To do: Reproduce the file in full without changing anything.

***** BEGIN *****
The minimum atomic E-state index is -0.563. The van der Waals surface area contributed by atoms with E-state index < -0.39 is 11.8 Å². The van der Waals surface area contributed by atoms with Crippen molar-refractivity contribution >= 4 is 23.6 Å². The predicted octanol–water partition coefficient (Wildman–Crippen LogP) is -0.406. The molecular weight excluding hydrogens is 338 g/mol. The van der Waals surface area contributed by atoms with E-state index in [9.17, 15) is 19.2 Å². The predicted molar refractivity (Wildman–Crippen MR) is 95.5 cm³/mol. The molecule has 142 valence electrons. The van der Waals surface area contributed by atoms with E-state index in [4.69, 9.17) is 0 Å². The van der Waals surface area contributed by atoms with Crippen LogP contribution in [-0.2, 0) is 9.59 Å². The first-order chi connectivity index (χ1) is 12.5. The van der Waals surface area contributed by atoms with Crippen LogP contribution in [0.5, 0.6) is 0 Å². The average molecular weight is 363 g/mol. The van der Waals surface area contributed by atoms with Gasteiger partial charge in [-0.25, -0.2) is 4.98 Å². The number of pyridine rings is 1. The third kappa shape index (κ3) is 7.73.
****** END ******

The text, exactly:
The minimum atomic E-state index is -0.563. The van der Waals surface area contributed by atoms with E-state index < -0.39 is 11.8 Å². The van der Waals surface area contributed by atoms with Crippen molar-refractivity contribution >= 4 is 23.6 Å². The predicted octanol–water partition coefficient (Wildman–Crippen LogP) is -0.406. The molecular weight excluding hydrogens is 338 g/mol. The van der Waals surface area contributed by atoms with E-state index in [9.17, 15) is 19.2 Å². The predicted molar refractivity (Wildman–Crippen MR) is 95.5 cm³/mol. The molecule has 142 valence electrons. The van der Waals surface area contributed by atoms with E-state index in [4.69, 9.17) is 0 Å². The van der Waals surface area contributed by atoms with Crippen LogP contribution in [-0.2, 0) is 9.59 Å². The first-order chi connectivity index (χ1) is 12.5. The van der Waals surface area contributed by atoms with Crippen LogP contribution in [0.5, 0.6) is 0 Å². The average molecular weight is 363 g/mol. The van der Waals surface area contributed by atoms with Gasteiger partial charge in [-0.25, -0.2) is 4.98 Å². The number of pyridine rings is 1. The third kappa shape index (κ3) is 7.73.